In this illustration, I have tried to show November at it’s best with golden leaves and azure blue skies.  I chose one of my new teddy bears, named Raymond, for the illustration as I just thought he was so appealing in his blue duffle coat and I loved illustrating the cord buttons on his coat that are keeping him warm from the autumn chills.  I also really enjoyed drawing the golden-leafed oak tree in the background and I do remember putting some shapes in amongst the foliage.  I think there was a heart, a gingerbread man and a goldfish to name a few, though looking at the illustration now I can’t see them.

The leaves that our lovely little bear is bouncing on were quite difficult and rather monotonous to draw, but I wanted to give them the appearance of looking dry, brittle and ‘crackly’; the kind of bone-dry leaves you cannot resist running through and then watch them being whisked-off by the cool autumn breezes…

Autumn leaves of red, orange and brown, to the ground come fluttering down.
Raymond jumps to catch them as they fall, from the trees above – so big and tall.

Sophie in Snowdrops – Bear-a-thought Illustration

I always love this time of year, when you know spring is ‘just around the corner’. The days start to lengthen and the mornings are much lighter (so not quite as difficult to get out of bed at 7 o’clock) and one’s heart is gladdened.
sophie-in-snowdrops-by-michael-quinlyn-nixon-for-blog

It’s at this time of year, that I always notice a large clump of snowdrops, which grow on a bank in Burnopfield, not far from my parents’ home. They have cheered my heart on many a winter day.

My longtime friend and former colleague, Mildred, has a great love of snowdrops and they have a very special meaning for her. I think she was the inspiration behind this drawing, which also featured a beautiful white bear. My friend, Jennifer A. Stephenson created a beautiful jade-green cape or cloak, for the bear, which I named ‘Sophie’.

I photographed the bear in situ but was very careful not to crush the delicate white blooms on the drooping flowers. As usual, I waited until the road was quiet of traffic and set up the scene. Then, as usual, a fleet of buses or a group of cyclists go by and all stop and stare at me, as I do some sketching and take some hasty photographs. The same thing happened on this occasion, which is always very embarrassing for me. I wouldn’t put myself through these torturous ordeals if it is not for the fact that I want to get the effects of shadow and light correct on the bear etc.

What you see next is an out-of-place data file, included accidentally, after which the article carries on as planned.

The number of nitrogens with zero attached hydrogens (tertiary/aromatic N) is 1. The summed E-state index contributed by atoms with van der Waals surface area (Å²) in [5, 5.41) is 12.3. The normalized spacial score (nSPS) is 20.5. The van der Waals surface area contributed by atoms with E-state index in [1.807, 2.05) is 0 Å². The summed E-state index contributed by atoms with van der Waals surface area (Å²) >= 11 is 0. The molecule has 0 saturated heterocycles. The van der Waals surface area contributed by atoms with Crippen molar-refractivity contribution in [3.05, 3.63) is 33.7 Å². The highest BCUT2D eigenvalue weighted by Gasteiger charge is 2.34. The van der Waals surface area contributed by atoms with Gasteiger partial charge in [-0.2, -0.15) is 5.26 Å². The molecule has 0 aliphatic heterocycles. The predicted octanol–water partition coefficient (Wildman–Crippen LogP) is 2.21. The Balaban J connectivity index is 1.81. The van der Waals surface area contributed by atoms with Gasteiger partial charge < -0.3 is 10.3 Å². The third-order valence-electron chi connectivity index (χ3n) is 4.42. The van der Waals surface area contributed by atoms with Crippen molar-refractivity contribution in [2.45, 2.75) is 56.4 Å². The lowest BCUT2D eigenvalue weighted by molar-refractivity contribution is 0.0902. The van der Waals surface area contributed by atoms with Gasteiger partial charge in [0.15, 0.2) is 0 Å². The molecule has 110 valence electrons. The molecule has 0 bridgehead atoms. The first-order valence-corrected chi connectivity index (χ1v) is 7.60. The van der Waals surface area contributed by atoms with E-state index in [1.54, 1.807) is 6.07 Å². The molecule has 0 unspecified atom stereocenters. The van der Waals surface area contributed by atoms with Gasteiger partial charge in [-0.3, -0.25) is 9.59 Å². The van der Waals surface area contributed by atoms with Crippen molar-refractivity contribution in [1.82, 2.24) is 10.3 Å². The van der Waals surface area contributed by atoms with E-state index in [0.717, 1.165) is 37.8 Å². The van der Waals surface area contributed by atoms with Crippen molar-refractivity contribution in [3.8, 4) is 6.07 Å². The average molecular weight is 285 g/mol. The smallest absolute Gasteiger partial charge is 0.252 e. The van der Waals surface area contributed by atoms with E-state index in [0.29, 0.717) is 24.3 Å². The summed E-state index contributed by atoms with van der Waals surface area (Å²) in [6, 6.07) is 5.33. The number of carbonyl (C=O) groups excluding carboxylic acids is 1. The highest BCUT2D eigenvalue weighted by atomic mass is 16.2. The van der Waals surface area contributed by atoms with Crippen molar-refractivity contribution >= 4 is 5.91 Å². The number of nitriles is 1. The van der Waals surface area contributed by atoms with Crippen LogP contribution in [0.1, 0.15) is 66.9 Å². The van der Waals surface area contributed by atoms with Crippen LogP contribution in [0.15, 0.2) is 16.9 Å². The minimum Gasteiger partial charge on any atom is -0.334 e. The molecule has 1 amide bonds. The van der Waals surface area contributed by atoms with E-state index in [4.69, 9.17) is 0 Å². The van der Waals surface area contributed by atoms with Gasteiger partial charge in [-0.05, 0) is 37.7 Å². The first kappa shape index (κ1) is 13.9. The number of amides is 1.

This illustration, like many of them, was time consuming, as the amount of snowdrops could not be rushed. I felt I was well on my way to breaking the record of how many snowdrops could be drawn in the one picture.

‘Sophie in Snowdrops’ appeared in my 2006 Bear-a-thought calendar and the finishing touches on this illustration were completed whilst I was watching a repeat of the original ‘Dad’s Army’ movie on television. It’s strange the memories of doing these illustrations recall…

Poppin’ in to see Mary again…

P.L. Travers started writing about the fictional English nanny, Mary Poppins, back in 1933. Little did she realise, then, that this magical character would later inspire a Walt Disney animation movie and even later still…a hit theatrical musical by Cameron Macintosh. Strange to think that a story about a dysfunctional family, saved by the intervention of a helpful nanny, would prove to be so popular.

marypoppinsby-michael-quinlyn-nixon-for-blog

I was lucky enough to see the original London musical on the 5th March 2005, at the Prince Edward Theatre, but I have also been lucky enough to see it more recently, when I took my Mother to see it this month. It was an amazing show – so magical that it was almost like being part of the magic. It caught the spirit of my childhood, so-much-so, that I have decided to see it again this evening at The Theatre Royal, Newcastle. The show, starring Zizzi Strallen and a wonderful supporting cast, has received rave reviews and I am not the least bit surprised.